Stem Cells May Offer Stroke-Damaged Brain Protection Against Itself
By Aalok Mehta
October 13, 2008
Stem cells can drastically reduce the amount of damage following a stroke by limiting the body’s natural “overreaction” to the trauma, a new animal study has found.
Scientists have long known that stem cells seem to offer some protection against stroke damage, but how they did it was not clear. Perhaps the stem cells replace the dying neurons and replicate their functions, many experts suggested.
But stem cells instead appear to alter the expression of dozens of genes to dramatically tamp down the body’s immune and inflammatory responses, according to research by Darwin Prockop, director of the Texas A&M University Health Science Center's Institute for Regenerative Medicine, and colleagues.
While these reflexive responses help the body recover from injury, they also coax immune cells to damage or destroy nearby healthy tissue, a particular problem for sensitive brain cells.
“These responses are excessive—off the scale,” Prockop says. “If you can tone down some of these, you can avoid many of the terrible effects of stroke.”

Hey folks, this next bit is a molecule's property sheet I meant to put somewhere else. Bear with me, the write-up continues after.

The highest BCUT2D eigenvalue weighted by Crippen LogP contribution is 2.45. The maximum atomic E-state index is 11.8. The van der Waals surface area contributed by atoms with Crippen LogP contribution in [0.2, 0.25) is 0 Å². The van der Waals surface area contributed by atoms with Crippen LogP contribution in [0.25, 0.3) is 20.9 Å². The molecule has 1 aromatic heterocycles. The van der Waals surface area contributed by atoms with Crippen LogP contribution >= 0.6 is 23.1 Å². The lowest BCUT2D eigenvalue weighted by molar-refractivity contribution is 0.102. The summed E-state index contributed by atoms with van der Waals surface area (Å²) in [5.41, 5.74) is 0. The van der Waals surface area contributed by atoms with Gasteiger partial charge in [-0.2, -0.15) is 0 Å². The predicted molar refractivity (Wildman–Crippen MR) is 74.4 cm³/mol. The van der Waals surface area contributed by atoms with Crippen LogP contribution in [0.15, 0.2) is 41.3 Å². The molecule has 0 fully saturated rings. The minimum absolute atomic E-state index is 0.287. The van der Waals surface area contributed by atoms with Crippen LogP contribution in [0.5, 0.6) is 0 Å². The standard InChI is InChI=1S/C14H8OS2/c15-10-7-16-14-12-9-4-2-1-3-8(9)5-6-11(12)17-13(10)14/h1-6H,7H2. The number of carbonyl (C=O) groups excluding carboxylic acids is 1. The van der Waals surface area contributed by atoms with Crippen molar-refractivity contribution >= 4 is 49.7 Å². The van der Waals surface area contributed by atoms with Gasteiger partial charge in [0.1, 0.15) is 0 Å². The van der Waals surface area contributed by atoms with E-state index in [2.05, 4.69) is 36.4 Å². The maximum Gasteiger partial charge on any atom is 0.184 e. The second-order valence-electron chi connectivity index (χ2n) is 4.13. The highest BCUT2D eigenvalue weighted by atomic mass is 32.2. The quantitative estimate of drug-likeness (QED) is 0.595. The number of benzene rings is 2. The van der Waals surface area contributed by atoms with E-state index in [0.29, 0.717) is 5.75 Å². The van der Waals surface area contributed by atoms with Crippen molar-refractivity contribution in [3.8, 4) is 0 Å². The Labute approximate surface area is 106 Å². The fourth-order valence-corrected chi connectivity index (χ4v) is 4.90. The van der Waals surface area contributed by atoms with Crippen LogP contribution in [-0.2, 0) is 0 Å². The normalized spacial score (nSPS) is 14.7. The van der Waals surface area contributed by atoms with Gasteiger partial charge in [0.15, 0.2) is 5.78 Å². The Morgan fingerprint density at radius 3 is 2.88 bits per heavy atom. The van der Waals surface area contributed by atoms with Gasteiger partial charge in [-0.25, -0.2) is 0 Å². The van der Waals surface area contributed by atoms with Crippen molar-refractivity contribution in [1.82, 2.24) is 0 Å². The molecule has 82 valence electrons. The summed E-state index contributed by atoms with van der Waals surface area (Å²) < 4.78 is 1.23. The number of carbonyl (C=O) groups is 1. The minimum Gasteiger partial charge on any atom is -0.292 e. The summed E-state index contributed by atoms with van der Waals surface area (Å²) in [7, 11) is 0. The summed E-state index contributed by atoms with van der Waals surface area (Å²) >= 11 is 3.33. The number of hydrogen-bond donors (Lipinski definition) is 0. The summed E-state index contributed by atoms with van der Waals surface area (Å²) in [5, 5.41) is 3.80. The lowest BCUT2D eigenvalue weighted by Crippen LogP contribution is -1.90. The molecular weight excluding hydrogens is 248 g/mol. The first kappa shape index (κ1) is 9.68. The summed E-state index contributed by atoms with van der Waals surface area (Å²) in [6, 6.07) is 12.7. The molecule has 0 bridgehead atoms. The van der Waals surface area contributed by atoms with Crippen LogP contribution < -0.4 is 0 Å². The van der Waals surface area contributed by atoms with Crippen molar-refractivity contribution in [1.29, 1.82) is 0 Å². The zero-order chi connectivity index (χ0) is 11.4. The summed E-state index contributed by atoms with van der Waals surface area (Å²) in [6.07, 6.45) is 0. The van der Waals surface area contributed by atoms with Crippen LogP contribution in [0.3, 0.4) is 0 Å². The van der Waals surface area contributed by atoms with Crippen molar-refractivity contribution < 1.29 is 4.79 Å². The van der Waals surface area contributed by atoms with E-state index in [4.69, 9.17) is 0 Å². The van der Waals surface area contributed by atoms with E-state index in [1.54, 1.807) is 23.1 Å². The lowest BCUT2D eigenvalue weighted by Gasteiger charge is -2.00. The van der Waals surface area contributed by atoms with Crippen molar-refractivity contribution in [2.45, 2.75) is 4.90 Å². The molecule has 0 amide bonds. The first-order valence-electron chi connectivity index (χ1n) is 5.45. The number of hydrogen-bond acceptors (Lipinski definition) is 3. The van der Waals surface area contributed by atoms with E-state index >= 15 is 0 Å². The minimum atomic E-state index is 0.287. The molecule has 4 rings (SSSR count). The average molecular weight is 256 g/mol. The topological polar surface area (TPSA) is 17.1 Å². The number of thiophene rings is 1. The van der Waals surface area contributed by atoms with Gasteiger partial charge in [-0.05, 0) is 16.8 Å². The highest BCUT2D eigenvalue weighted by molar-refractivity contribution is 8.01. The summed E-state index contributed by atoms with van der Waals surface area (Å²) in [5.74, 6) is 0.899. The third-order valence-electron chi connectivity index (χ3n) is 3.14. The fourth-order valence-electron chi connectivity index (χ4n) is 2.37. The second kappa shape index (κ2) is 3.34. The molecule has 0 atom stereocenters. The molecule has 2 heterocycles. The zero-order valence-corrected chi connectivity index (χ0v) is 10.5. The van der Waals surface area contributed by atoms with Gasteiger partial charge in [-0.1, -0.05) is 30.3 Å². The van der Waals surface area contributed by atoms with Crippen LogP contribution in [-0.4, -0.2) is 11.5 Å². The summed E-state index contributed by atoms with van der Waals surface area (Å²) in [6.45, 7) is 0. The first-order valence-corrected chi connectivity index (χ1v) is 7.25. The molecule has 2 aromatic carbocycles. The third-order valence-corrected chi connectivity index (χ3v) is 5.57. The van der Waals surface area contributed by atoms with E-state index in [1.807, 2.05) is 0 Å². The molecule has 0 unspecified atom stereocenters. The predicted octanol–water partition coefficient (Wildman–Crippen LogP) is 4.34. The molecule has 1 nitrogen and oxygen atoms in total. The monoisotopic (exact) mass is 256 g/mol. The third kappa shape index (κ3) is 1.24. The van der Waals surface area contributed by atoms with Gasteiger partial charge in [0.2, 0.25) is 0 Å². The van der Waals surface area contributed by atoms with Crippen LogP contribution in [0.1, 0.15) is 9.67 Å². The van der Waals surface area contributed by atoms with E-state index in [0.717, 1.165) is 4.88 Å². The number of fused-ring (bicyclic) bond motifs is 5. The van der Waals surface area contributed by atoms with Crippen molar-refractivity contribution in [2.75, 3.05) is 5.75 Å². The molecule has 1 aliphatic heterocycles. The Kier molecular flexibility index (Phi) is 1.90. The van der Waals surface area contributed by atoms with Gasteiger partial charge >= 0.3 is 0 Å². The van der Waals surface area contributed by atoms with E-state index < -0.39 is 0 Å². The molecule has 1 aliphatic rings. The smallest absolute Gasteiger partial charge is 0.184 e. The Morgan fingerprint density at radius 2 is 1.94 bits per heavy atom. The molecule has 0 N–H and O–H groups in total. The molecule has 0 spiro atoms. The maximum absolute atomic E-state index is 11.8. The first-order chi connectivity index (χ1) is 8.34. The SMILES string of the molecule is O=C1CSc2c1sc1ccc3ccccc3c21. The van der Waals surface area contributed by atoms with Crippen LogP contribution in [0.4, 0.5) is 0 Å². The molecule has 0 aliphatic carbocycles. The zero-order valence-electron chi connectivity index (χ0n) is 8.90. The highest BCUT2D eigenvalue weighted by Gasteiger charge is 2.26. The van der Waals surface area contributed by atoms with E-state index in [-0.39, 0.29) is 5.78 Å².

Prockop and his team blocked blood flow through the carotid artery in mice to cause a stroke. A day later, the researchers implanted stem cells derived from human bone marrow. The treatment reduced the overall neuron damage by 60 percent compared with that seen in untreated animals.
The stem cells altered the expression of more than 10 percent of the approximately 600 genes activated during stroke recovery, many of them directly related to immune and inflammatory responses, the team found.
“This is a new paradigm for how stem-like cells work. They’re not replacing cells, though they can do that in a limited amount.” Prockop says. “It’s really about repairing cells rather than replacing them. That we can stop injured tissue from destroying itself—that was a big surprise.”
The results appeared in a paper published online by the Proceedings of the National Academy of Sciences on Sept. 15; the research was conducted while Prockop was a biochemistry professor at Tulane University.